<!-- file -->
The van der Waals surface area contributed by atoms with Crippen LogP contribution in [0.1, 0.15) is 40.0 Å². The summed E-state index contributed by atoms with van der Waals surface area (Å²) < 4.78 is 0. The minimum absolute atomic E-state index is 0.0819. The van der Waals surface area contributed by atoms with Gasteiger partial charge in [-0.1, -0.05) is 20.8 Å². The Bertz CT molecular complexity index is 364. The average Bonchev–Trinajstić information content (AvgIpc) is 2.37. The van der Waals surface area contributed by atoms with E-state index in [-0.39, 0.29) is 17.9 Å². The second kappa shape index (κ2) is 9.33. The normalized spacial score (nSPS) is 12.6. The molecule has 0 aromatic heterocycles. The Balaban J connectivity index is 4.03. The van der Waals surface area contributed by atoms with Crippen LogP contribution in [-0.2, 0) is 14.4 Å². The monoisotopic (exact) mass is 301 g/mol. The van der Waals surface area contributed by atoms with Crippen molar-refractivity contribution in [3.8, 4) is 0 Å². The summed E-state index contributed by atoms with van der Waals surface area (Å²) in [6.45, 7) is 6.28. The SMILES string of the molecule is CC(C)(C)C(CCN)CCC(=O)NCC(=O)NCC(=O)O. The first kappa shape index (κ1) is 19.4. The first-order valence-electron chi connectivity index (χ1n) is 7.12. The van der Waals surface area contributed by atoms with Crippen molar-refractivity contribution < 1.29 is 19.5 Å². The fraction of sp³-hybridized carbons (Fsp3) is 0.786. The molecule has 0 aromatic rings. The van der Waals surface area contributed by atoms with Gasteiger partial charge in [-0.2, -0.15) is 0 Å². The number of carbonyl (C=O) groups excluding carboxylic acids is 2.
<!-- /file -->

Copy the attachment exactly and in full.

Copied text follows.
The van der Waals surface area contributed by atoms with Crippen LogP contribution in [0.1, 0.15) is 40.0 Å². The summed E-state index contributed by atoms with van der Waals surface area (Å²) < 4.78 is 0. The minimum absolute atomic E-state index is 0.0819. The van der Waals surface area contributed by atoms with Gasteiger partial charge in [-0.1, -0.05) is 20.8 Å². The Bertz CT molecular complexity index is 364. The average Bonchev–Trinajstić information content (AvgIpc) is 2.37. The van der Waals surface area contributed by atoms with E-state index in [-0.39, 0.29) is 17.9 Å². The second kappa shape index (κ2) is 9.33. The normalized spacial score (nSPS) is 12.6. The molecule has 0 aromatic heterocycles. The Balaban J connectivity index is 4.03. The van der Waals surface area contributed by atoms with Crippen LogP contribution in [-0.2, 0) is 14.4 Å². The monoisotopic (exact) mass is 301 g/mol. The van der Waals surface area contributed by atoms with Crippen molar-refractivity contribution in [3.8, 4) is 0 Å². The summed E-state index contributed by atoms with van der Waals surface area (Å²) in [6.45, 7) is 6.28. The SMILES string of the molecule is CC(C)(C)C(CCN)CCC(=O)NCC(=O)NCC(=O)O. The first kappa shape index (κ1) is 19.4. The first-order valence-electron chi connectivity index (χ1n) is 7.12. The van der Waals surface area contributed by atoms with Crippen molar-refractivity contribution < 1.29 is 19.5 Å². The fraction of sp³-hybridized carbons (Fsp3) is 0.786. The molecule has 0 aromatic rings. The van der Waals surface area contributed by atoms with Gasteiger partial charge in [-0.2, -0.15) is 0 Å². The number of carbonyl (C=O) groups excluding carboxylic acids is 2.